Tuesday, July 26, 2005

A Funny Thing Happened on the Way to Credibility (Updated)

Last week, one of my posts was linked by Samantha Henig on the Columbia Journalism Review Daily blog, which would have been nice if my post hadn’t been utterly mischaracterized by Henig. See, she linked to a post that discussed teaching black American history as a separate class from the rest of American history, but her entire post was centered around bloggers “foaming at the mouth” about Ebonics--and she cast me in with that same group.


But the correctional didn’t come soon enough. We’re not the only ones who caught wind of the July 17 piece, and (not surprisingly) not everyone out there took the time to realize the true thrust of the article—namely, that only one woman was saying Ebonics should be included in the program. Bloggers (and most likely local readers of the paper) were quickly foaming at the mouth.

So for all of the writers for local newspapers who think their articles won’t make an impact, check out the furor sparked by one misleading piece in the San Bernadino County Sun: furor, furor, furor, furor, and more furor.

ResurrectionSong was linked as “more furor.”

I emailed Henig last week, clarifying that my post did not once mention Ebonics and was related to the greater commentary only because the same article that I referenced was referenced by quite a few others. In fact, I first found the article linked on Michelle Malkin’s site but was less interested in the Ebonics story than I was the (to me) atrocious idea of treating black American history as somehow separate from American history.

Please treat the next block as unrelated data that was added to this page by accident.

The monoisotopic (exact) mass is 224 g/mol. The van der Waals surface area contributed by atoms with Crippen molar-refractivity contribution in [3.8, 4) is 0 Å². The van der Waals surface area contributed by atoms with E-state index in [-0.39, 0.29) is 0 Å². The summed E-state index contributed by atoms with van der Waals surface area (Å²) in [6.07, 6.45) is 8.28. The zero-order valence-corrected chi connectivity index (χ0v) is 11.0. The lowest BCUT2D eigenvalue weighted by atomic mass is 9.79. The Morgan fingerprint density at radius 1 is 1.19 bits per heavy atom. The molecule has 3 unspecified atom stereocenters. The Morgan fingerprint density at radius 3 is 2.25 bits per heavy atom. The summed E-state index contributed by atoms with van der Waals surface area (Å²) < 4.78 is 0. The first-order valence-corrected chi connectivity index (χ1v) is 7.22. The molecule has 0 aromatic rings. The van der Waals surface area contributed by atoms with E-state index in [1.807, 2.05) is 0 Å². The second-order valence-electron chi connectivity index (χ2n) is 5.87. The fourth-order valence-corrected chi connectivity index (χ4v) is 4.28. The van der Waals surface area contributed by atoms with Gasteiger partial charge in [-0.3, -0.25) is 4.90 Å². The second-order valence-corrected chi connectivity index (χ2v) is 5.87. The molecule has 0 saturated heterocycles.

As of this morning, I’ve neither heard from Henig nor seen a correction on CJR Daily. I’ll be generous and assume that she didn’t receive the email, but that doesn’t change the larger, more humorous, fact that her post was about a misleading article in the San Bernadino County Sun. Humorous, of course, because she must not have even bothered to read my post, instead relying on the fact that it was linked by a few of the bloggers who were writing about the Ebonics issue (links that I reciprocated as I noticed them, still never mentioning Ebonics).

I’m personally happy that Ebonics won’t be a part of the program discussed in that original article, but that neither changes my opinion on splintering up American history by racial groupings nor makes my post any more about Ebonics than it was before.

Update: Ms. Henig has responded and responded quite well. Well enough, in fact, that I wish I had waited another day to have written this post.

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